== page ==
I received a copy of this book from the publisher in exchange for an honest review.

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Blog Tour: Sanctuary – V.V. James

I’m very excited to be part of the tour for Sanctuary by V.V. James today! This is a fun detective/fantasy crossover, featuring murder and witches, which I very much enjoyed. Thanks for reading my review, and please remember to go and visit the other stops on the tour (tour schedule is available at the bottom of this post).


Every town has its secrets. Sanctuary is built on them.

46189758._SY475_.jpgDaniel’s death looked like an accident: An alcohol-fuelled tragedy with no one to blame. But his ex-girlfriend Harper is the daughter of a witch, and they’d been fighting before he died. When someone accuses her of murder by witchcraft, the investigation into Daniel’s death takes a much more sinister turn. Was it really an accident? Was it revenge? Or – in this town of secrets – something much darker?

I really loved the general theme of this book: a detective novel involving witches, and the plot is very good. Sanctuary is proper detective mystery with a fun supernatural element. I enjoyed the way that witchcraft was a built-in feature of this world, without needed any other supernatural features to enforce it. Witches are a known and (somewhat) accepted people in this book, living openly alongside regular people, but they do suffer from discrimination just the same as any minority group does in the real world. I thought it was very effective to include discrimination in this way.

There are quite a mixed bag of characters. Because the plot is reasonably complex, we don’t get to see too deeply into most of the characters. The ones that we do get to know in more depth are quite different from one another. I liked Maggie, the detective. She was a compassionate character who was determined to do her job and get fair results. I also quite liked Sarah, Sanctuary’s resident witch, because it was easy to understand why she made the decisions she made, to protect her daughter. Abigail, however, I didn’t like at all. It felt like I was supposed to be able to sympathise with her, having just lost her son, but I couldn’t. She came across as nasty and vindictive, even outside of the events that followed the death of her son. On the whole, I think Abigail was the only part of this book that I didn’t much like.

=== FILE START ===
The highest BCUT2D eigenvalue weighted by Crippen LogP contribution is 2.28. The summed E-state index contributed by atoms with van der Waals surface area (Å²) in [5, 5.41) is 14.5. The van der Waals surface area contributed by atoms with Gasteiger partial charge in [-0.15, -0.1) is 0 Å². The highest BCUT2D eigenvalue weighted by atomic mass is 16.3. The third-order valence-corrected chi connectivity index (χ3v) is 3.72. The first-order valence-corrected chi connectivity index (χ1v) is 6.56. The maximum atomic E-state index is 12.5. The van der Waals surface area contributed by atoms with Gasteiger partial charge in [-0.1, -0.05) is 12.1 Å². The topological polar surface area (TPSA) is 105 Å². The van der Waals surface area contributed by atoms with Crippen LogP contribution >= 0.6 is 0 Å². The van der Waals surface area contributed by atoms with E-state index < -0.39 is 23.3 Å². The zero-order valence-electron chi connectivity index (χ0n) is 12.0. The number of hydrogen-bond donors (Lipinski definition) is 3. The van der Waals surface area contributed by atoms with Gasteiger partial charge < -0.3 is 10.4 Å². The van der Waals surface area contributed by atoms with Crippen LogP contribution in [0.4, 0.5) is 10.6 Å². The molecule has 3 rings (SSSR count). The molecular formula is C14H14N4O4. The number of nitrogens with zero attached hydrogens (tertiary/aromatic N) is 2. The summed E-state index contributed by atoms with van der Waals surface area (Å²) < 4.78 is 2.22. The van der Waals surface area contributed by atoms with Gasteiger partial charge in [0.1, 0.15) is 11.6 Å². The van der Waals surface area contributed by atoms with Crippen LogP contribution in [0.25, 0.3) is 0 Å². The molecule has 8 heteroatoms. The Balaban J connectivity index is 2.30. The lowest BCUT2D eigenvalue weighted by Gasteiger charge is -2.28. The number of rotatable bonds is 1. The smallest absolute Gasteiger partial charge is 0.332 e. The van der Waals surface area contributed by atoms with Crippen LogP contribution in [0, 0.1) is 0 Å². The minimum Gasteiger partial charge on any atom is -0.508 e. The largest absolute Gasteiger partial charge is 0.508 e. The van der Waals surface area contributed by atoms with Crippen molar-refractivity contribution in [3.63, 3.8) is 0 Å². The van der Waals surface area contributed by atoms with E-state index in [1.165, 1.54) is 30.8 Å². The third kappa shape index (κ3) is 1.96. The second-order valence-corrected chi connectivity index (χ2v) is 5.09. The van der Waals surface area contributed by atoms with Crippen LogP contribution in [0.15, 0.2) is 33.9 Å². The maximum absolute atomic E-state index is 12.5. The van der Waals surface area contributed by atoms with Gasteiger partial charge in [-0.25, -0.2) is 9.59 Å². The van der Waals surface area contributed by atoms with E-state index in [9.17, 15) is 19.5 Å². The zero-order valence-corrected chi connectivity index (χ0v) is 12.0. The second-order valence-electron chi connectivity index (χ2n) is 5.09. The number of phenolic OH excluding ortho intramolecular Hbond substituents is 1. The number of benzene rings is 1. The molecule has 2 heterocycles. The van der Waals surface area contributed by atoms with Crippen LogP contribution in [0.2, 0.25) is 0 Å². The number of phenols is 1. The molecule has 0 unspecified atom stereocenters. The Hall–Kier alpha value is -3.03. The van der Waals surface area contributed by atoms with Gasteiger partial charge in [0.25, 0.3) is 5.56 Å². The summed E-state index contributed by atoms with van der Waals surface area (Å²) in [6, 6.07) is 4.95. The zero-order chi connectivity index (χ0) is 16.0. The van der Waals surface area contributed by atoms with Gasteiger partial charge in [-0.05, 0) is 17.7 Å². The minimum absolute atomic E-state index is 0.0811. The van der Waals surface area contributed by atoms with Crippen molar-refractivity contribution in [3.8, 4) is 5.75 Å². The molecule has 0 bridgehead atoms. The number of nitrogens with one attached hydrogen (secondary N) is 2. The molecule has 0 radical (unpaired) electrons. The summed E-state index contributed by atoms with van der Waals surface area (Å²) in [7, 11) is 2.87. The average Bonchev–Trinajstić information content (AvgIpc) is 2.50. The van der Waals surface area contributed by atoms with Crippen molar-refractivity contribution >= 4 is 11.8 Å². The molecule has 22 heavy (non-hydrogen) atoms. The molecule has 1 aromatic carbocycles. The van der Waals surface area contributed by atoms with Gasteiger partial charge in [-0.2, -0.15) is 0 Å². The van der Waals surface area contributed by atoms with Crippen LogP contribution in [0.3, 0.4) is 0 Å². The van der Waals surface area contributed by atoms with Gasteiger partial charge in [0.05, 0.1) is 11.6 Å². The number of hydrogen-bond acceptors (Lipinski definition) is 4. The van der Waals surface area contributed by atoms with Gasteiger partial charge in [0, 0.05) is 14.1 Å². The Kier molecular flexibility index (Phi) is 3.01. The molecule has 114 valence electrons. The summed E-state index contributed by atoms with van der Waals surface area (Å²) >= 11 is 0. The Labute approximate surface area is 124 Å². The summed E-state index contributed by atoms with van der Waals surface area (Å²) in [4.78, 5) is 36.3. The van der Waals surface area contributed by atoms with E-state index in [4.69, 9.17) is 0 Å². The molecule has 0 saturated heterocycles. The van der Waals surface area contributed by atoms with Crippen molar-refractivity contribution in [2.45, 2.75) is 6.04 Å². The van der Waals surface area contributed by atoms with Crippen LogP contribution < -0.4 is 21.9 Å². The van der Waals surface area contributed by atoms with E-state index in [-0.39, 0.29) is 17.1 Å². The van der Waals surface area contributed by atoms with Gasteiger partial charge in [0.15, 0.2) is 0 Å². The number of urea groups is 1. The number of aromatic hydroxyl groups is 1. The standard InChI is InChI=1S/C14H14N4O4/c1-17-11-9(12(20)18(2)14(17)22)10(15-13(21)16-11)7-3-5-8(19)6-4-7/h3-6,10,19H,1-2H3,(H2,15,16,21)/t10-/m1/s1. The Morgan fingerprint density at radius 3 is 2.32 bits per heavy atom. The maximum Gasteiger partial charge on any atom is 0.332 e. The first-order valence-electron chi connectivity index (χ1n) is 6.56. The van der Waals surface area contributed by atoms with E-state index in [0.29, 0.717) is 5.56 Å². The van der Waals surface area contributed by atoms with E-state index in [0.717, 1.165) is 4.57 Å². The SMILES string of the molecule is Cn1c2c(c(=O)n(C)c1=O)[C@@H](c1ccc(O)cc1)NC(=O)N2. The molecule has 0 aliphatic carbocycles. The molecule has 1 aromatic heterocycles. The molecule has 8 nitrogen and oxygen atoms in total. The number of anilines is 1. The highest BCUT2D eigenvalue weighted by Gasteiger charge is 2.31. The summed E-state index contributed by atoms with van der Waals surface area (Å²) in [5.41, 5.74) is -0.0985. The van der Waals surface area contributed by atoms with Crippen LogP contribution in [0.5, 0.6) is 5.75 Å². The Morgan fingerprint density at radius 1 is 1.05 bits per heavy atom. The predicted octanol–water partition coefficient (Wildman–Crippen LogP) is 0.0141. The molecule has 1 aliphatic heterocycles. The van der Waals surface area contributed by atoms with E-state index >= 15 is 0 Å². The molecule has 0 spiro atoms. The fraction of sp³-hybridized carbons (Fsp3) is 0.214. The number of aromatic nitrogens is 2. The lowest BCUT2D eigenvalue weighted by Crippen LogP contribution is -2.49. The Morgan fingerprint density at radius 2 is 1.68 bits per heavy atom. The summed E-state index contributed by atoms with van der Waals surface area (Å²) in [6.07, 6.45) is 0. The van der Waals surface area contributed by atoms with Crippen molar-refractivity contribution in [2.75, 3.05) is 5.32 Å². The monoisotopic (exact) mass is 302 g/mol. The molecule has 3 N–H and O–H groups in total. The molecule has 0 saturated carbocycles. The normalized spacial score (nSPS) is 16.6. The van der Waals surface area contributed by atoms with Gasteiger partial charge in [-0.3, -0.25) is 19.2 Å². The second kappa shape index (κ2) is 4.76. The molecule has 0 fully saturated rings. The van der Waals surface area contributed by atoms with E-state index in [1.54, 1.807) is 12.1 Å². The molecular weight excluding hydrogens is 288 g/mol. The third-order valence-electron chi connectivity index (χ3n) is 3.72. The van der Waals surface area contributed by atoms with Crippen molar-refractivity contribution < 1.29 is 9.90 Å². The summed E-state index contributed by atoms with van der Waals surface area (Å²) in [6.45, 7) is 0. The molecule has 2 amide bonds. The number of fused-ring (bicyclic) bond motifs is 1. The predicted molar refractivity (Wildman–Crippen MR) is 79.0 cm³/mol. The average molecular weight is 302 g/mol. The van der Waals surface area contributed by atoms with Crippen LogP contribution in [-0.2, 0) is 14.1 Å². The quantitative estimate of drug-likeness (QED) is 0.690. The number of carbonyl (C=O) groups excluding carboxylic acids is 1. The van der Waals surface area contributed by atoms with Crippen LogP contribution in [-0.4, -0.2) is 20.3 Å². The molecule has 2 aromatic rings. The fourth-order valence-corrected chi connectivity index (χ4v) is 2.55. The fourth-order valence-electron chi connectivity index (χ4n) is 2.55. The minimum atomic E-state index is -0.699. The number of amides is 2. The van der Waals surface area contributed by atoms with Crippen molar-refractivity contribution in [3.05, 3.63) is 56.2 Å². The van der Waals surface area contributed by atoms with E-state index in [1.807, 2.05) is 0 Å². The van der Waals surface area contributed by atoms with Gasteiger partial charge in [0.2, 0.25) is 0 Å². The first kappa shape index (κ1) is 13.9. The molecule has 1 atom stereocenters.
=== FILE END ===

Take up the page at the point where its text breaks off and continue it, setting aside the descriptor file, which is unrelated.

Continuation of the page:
Last, but not least, I absolutely adore that cover.

I received a copy of this book from the publisher in exchange for an honest review.

Goodreads | Amazon


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The Gods of Love – Nicola Mostyn

38333559._SY475_When a strange man bursts into Frida’s office claiming that she is a descendent of Eros, the god of love, and destined to save the world, Frida has him removed by security and laughs the whole thing off. But after a weird meeting and an attempted kidnapping, Frida starts to think that maybe the man calling himself the Oracle was telling the truth.

Usually, I love any book based on mythology, but this one really wasn’t that great. I think it was the comparison to Bridget Jones and Neil Gaiman that got me: it’s really nothing like either. Granted, The Gods of Love would fall under the same genre as Bridget Jones, being a typical comedy/romance novel with a feisty female lead, but it simply doesn’t have Jones’ heart and wit. The comparison to Gaiman honestly makes no sense to me whatsoever. So it has some gods and some mythology in it; it takes a lot more than that to be anything at all like one of Gaiman’s books.

That being said, there’s nothing wrong with what it is, once the false comparisons are removed. As far as books of this genre go, this one certainly wasn’t bad, but it could have been so much better.

The story is fun and fast-paced, with a good amount of magic and fantasy thrown in there. Despite love being a prominent theme throughout the book, the romantic element between the characters is quite slow-build and not overdone. I liked that the story wasn’t all about the relationship between Dan and Frida, largely because I struggled to feel the chemistry between them a lot of the time. It rather felt like they were forced together for the sake of having a romantic story-line in a book about love.

Frida herself, I didn’t love. She was clearly supposed to be a strong, kick-ass female, but to be honest I found her a little bit annoying.

The Gods of Love is a light and decent enough read. It isn’t bad, but it isn’t special.